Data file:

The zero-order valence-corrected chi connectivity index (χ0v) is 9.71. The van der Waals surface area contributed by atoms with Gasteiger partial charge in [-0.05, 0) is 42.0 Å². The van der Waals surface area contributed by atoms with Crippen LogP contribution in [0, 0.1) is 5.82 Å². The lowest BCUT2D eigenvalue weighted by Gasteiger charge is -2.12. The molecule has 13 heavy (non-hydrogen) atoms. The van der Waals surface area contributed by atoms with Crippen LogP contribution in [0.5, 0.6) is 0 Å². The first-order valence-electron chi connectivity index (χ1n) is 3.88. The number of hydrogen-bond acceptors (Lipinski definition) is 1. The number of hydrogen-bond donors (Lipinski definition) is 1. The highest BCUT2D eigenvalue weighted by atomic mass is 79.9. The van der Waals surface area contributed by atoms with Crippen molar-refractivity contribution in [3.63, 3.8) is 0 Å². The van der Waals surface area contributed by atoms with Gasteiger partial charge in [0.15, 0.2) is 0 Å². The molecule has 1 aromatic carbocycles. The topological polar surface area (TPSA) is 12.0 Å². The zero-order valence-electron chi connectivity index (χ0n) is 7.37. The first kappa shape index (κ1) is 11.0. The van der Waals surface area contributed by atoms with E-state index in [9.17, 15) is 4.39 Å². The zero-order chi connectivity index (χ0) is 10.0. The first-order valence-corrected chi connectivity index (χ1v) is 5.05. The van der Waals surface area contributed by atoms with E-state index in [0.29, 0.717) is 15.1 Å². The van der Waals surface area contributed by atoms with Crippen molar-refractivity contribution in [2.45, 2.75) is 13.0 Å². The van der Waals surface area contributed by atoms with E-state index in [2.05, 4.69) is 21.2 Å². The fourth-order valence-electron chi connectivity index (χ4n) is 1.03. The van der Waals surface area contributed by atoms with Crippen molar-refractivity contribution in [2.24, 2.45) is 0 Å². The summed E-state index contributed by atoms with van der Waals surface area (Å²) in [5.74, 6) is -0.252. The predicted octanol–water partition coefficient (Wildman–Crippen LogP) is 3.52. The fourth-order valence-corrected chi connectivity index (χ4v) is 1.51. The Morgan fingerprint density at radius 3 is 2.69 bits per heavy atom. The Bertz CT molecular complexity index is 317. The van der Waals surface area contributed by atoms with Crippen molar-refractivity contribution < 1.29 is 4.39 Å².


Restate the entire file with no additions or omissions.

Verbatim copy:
The zero-order valence-corrected chi connectivity index (χ0v) is 9.71. The van der Waals surface area contributed by atoms with Gasteiger partial charge in [-0.05, 0) is 42.0 Å². The van der Waals surface area contributed by atoms with Crippen LogP contribution in [0, 0.1) is 5.82 Å². The lowest BCUT2D eigenvalue weighted by Gasteiger charge is -2.12. The molecule has 13 heavy (non-hydrogen) atoms. The van der Waals surface area contributed by atoms with Crippen LogP contribution in [0.5, 0.6) is 0 Å². The first-order valence-electron chi connectivity index (χ1n) is 3.88. The number of hydrogen-bond acceptors (Lipinski definition) is 1. The number of hydrogen-bond donors (Lipinski definition) is 1. The highest BCUT2D eigenvalue weighted by atomic mass is 79.9. The van der Waals surface area contributed by atoms with Crippen molar-refractivity contribution in [3.63, 3.8) is 0 Å². The van der Waals surface area contributed by atoms with Gasteiger partial charge in [0.15, 0.2) is 0 Å². The molecule has 1 aromatic carbocycles. The topological polar surface area (TPSA) is 12.0 Å². The zero-order valence-electron chi connectivity index (χ0n) is 7.37. The first kappa shape index (κ1) is 11.0. The van der Waals surface area contributed by atoms with E-state index in [9.17, 15) is 4.39 Å². The zero-order chi connectivity index (χ0) is 10.0. The first-order valence-corrected chi connectivity index (χ1v) is 5.05. The van der Waals surface area contributed by atoms with E-state index in [0.29, 0.717) is 15.1 Å². The van der Waals surface area contributed by atoms with Crippen molar-refractivity contribution in [2.45, 2.75) is 13.0 Å². The van der Waals surface area contributed by atoms with E-state index in [2.05, 4.69) is 21.2 Å². The fourth-order valence-electron chi connectivity index (χ4n) is 1.03. The van der Waals surface area contributed by atoms with Crippen molar-refractivity contribution in [2.24, 2.45) is 0 Å². The summed E-state index contributed by atoms with van der Waals surface area (Å²) in [5.74, 6) is -0.252. The predicted octanol–water partition coefficient (Wildman–Crippen LogP) is 3.52. The fourth-order valence-corrected chi connectivity index (χ4v) is 1.51. The Morgan fingerprint density at radius 3 is 2.69 bits per heavy atom. The Bertz CT molecular complexity index is 317. The van der Waals surface area contributed by atoms with Crippen molar-refractivity contribution < 1.29 is 4.39 Å².